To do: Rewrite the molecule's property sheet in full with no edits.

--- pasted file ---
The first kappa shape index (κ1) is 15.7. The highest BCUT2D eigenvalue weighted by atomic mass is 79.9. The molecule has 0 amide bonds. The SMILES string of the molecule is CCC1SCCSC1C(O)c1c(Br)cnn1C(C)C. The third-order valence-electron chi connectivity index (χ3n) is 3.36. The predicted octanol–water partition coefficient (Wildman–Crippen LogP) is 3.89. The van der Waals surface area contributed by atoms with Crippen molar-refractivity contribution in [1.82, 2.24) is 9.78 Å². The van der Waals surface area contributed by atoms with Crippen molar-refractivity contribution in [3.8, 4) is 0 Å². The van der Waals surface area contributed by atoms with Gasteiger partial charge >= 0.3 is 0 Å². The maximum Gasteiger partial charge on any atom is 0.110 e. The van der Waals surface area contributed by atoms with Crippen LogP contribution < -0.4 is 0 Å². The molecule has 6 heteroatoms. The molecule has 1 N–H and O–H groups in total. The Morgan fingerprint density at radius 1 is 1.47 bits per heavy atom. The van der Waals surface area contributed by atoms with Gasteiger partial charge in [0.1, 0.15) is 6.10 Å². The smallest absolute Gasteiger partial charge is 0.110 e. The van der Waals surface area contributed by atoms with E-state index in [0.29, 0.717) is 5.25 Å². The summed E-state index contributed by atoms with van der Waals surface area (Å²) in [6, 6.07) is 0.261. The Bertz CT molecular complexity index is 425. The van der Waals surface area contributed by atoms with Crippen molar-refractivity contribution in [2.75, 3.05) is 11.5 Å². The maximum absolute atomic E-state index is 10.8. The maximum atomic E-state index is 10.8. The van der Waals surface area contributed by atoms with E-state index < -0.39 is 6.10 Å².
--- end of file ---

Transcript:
The first kappa shape index (κ1) is 15.7. The highest BCUT2D eigenvalue weighted by atomic mass is 79.9. The molecule has 0 amide bonds. The SMILES string of the molecule is CCC1SCCSC1C(O)c1c(Br)cnn1C(C)C. The third-order valence-electron chi connectivity index (χ3n) is 3.36. The predicted octanol–water partition coefficient (Wildman–Crippen LogP) is 3.89. The van der Waals surface area contributed by atoms with Crippen molar-refractivity contribution in [1.82, 2.24) is 9.78 Å². The van der Waals surface area contributed by atoms with Crippen molar-refractivity contribution in [3.8, 4) is 0 Å². The van der Waals surface area contributed by atoms with Gasteiger partial charge >= 0.3 is 0 Å². The maximum Gasteiger partial charge on any atom is 0.110 e. The van der Waals surface area contributed by atoms with Crippen LogP contribution < -0.4 is 0 Å². The molecule has 6 heteroatoms. The molecule has 1 N–H and O–H groups in total. The Morgan fingerprint density at radius 1 is 1.47 bits per heavy atom. The van der Waals surface area contributed by atoms with Gasteiger partial charge in [0.1, 0.15) is 6.10 Å². The smallest absolute Gasteiger partial charge is 0.110 e. The van der Waals surface area contributed by atoms with E-state index in [0.29, 0.717) is 5.25 Å². The summed E-state index contributed by atoms with van der Waals surface area (Å²) in [6, 6.07) is 0.261. The Bertz CT molecular complexity index is 425. The van der Waals surface area contributed by atoms with Crippen molar-refractivity contribution in [2.75, 3.05) is 11.5 Å². The maximum absolute atomic E-state index is 10.8. The maximum atomic E-state index is 10.8. The van der Waals surface area contributed by atoms with E-state index < -0.39 is 6.10 Å².